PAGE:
How The Brains Of Only Children Compare To Those With Siblings

For decades, researchers have studied the differences between only children and children with siblings. In the 1960s, psychotherapist Alfred Adler developed a chart outlining personality differences depending on a child's place in the birth order, which is referred to as the Adlerian Overview of Birth Order Characteristics. Adler observed that only children tended to "be over-protected and spoiled." He added, "Likes being the center of adult attention. Often has difficulty sharing with siblings and peers. Prefers adult company and uses adult language."

Similar observations of only children have led to a phenomenon known as only-child syndrome, which came about in the late 19th century, as per Healthline. A questionnaire administered by child psychologists G. Stanley Hall and E. W. Bohannon found that only children shared a number of traits, including being spoiled, bossy, and selfish. However, recent research has somewhat debunked the existence of a syndrome and highlighted the benefits of being an only child. A 1986 review of existing literature carried out by psychologist Toni Falbo showed that only children tested favorably for intelligence, character, and achievements.

On the flip side, a 2014 study published in the Journal of Research on Adolescence found that sibling relationships are crucial for prosocial development, which can later extend to other family members and friends. However, this is dependent upon the presence and degree of sibling conflict. Recent research has started to delve deeper into the brain differences that exist between only children and those with siblings, and the results are surprising.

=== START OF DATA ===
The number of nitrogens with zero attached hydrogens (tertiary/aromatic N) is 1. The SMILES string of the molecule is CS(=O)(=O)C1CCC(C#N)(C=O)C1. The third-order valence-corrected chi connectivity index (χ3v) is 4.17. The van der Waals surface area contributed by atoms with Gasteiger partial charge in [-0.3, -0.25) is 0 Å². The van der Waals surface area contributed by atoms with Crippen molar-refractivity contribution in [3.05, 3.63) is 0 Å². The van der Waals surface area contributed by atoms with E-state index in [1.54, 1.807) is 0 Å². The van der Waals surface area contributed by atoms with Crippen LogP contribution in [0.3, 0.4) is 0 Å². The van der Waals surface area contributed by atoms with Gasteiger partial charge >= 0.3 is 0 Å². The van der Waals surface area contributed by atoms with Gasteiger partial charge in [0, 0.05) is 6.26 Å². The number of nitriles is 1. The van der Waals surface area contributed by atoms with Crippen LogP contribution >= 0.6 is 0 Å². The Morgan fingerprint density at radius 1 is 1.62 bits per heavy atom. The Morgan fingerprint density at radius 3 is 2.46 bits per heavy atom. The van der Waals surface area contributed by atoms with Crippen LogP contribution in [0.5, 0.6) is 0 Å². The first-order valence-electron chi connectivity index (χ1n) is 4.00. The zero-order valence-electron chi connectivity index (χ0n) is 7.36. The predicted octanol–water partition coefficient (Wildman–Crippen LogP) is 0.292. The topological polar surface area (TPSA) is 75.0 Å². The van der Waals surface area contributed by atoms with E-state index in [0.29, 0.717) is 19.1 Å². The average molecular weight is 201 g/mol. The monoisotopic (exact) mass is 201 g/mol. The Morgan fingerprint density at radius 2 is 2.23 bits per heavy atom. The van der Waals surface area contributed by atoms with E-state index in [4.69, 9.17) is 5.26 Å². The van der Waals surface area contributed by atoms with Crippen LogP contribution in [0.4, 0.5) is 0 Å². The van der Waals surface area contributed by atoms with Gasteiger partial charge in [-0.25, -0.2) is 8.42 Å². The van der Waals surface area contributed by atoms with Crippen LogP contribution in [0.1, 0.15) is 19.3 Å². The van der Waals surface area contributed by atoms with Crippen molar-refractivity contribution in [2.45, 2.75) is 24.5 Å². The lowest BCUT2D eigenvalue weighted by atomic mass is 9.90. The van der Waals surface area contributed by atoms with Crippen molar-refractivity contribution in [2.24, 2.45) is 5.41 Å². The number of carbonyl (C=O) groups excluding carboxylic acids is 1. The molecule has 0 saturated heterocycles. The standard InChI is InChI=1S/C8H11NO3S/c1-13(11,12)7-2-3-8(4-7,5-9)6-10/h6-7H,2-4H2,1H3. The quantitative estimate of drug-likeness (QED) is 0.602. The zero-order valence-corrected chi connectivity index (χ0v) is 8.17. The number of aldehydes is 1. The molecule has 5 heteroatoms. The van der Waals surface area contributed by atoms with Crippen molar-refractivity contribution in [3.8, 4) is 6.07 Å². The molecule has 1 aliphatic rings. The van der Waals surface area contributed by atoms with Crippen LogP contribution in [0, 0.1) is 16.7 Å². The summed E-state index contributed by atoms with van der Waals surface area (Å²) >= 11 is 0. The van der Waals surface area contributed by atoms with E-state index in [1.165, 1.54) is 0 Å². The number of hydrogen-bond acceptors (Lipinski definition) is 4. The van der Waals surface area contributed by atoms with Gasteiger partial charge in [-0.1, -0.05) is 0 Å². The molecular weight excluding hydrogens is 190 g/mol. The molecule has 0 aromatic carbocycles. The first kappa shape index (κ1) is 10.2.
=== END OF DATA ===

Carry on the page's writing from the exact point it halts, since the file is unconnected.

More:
Only children showed a difference in gray matter volume

A 2016 study published in Brain Imaging and Behavior looked at the differences in only children and children with siblings in a groundbreaking way: by carrying out brain scans. Researchers examined a sample group of 303 college-age participants, half of who were only children. They placed participants in an MRI machine while having them carry out a series of cognitive tests that looked at intelligence, personality, and creativity.

The results of the study showed that only children were more flexible than those with siblings, while also less agreeable. The surprising part came from what researchers found on the brain scans; namely, only children had a higher volume of gray matter in the parietal lobe, which is associated with language perception and processing, as well as cognitive flexibility. To explain the lack of agreeableness, the researchers pointed to a decrease in gray matter in the medial prefrontal cortex, where emotional regulation and social sensitivity take place. They hypothesized that this could be due to excess attention from caregivers and a lack of the continuous social practice that comes with having siblings.

It should be noted that the results of this study aren't conclusive, as explained in the British Psychological Society Research Digest. The sample size, which consisted of young, educated adults in China, could have been more diverse and representative of the greater population. Additionally, the researchers were only able to guess the meaning of the differences discovered in brain structure.